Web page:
The Butchers Arms

Fosdyke was insistent. “I want to go to a pub,” he said. “And I want to eat,” I said. “So?” he said. “So,” I said. So we went to The Butchers Arms at Eldersfield.

God knows, good pubs serving good food are not nearly so numerous as they ought to be. And good pubs that manage to be both proper pubs and serve good food are rarer than hen’s teeth. Not just around Cheltenham, but anywhere. In the country, particularly, the boozer side of things tends to get sacrificed to the gastro side of things. Still, I’ve long thought that gastropubs represent the best and brightest hope for public eating in this country. Although one or two are a bit up their own arses, most have that cheery accessibility of the brasseries you used to be able to find in France, but rarely do these days.

By the time Fosdyke and I tracked down the red-brick Butchers Arms in the mysterious byways around Eldersfield, in the bandit country on the fringes of Gloucestershire and Worcestershire, I was in a state of near panic at the thought that we might be too late for dinner. I need not have feared. We were met with sweetness and warmth. The interior beckoned, welcoming and unfussy. The walls were white, and bits of nice beamwork marked the ceiling. There was a real fire in a wood-burning stove. And it felt like a pub. There was no bollocks about it. Groups of people dotted around the two rooms, mostly just drinking, although one or two were eating.

Amazingly, the Butchers Arms turned out to be a two-person operation. James Winter cooks, his wife, Elizabeth, mans the bar and dining room. And she it was – a bright, smiling, friendly presence – who guided us to our table beside the stove. The menu, which changes daily, was short and to the point – five first courses, five main courses, five puddings, with a certain amount of local provenance about a good many of the ingredients to add colour. The pig’s cheeks came from Huntsham Farm, middle white pigs, too. The fillet of beef was from Hereford cattle. The loin of roe deer hailed from Chedworth. And there’s a notable showing of fish: Fowey mussels, squid, monkish, turbot and sea bass.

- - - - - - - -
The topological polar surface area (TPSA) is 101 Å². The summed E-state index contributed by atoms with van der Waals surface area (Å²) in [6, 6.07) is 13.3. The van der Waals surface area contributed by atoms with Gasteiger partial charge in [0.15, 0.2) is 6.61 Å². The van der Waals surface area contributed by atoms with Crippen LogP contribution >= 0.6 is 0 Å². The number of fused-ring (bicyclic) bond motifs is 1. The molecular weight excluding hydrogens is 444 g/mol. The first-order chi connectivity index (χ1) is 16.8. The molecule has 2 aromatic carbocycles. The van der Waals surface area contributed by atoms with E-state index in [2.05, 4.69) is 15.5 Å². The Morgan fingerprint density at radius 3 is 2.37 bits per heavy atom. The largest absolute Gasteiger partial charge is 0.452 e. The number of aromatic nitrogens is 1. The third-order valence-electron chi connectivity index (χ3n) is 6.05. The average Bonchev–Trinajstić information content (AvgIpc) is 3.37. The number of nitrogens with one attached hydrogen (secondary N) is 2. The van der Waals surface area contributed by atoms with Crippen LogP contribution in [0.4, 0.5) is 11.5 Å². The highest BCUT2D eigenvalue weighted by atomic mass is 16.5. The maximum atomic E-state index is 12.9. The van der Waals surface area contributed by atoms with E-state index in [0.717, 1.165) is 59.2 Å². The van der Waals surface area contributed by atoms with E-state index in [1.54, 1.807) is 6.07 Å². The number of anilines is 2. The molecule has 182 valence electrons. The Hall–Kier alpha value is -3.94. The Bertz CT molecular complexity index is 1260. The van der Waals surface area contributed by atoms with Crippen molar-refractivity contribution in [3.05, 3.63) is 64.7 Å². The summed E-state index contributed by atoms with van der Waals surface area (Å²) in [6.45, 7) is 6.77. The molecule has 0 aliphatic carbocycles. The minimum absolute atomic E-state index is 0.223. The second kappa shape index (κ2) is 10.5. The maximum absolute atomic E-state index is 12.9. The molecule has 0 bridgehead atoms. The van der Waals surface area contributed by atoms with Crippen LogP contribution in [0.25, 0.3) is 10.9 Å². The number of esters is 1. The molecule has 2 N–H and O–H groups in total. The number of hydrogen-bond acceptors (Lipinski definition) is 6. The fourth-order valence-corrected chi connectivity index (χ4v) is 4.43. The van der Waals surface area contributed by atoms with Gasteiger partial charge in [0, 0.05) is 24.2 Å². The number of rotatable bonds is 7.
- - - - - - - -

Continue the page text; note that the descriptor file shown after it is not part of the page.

This is not always such a good idea when your kitchen is about as far from the sea as it is possible to be in this country. However, Winter, a bright young man of shiny optimism and purpose, has found an impeccable source. Fosdyke liked the look of the sea bass with parsnip purée, beetroot and relish, and he was right. The fish had that firm tautness you get only from a spanking fresh bass, and a big, wild one at that. It was the same with the turbot that I chose as a main course. This was paired, rather improbably on paper, with cider-braised pork shoulder and spinach, but the turf and surf elements teamed up very nicely, the sweet savour of the pork insinuating itself with the firm meatiness of the fish.

Dinner was a bit of a pork fest for me all round, because I led with the pig’s cheek with crackling and Bramley apples, where the said cheek had been cooked to a seductive, fibrous softness, juicy and gentle, with the apple sharpening up each mouthful. What’s so special about pork with apple sauce, you may ask. Nothing beyond an exemplary piece of meat cooked with exemplary skill and judgment to immensely pleasurable effect. You don’t have to be revolutionary or “creative” to produce very, very good food. Fosdyke’s roasted monkfish tail wrapped in Ibericó ham with braised lentils and salsa verde was a precise illustration of this principle.

In fact, there’s nothing radical about Winter’s menu, but from just reading it – game faggot with potato pancake and crispy ham; onion tart with Wigmore cheese and roasted red pepper dressing; baked vanilla and honey cheesecake with caramel ice cream, for example – you know that here is a chef with a distinctive, authoritative, if unshowy, way with food. It came as no surprise to learn that Winter had done time with the Bristol master, Stephen Markwick, himself an apostolic successor to George Perry-Smith and other founders of what might be called the Euro-Brit school, which did so much to raise the consciousness and standards of restaurant food in the 60s and 70s, paving the way for the today’s culinary swashbucklers.

Winter is no culinary swashbuckler, but he is a very fine cook, and in the context of the Butchers Arms that is far more valuable. The bill came to £112.35, of which drink (including a pint of impeccably kept Wye Valley bitter) contributed £65, thus fulfilling Fort’s theory of restaurant bills– that drink almost always accounts for roughly half the bill. So it was about £30 a head for two and a half dishes each (we shared a pudding – dark chocolate nut torte with comice pear and ginger sorbet, which combined rib-sticking qualities with a sophistication of flavours, temperatures and textures), and that really is a snip for such delights. You’d be very pleased to find anything of this class for this price in France.


The Butchers Arms, Lime Street, Eldersfield, Gloucestershire GL19 4NX. Tel: 01452 840381,

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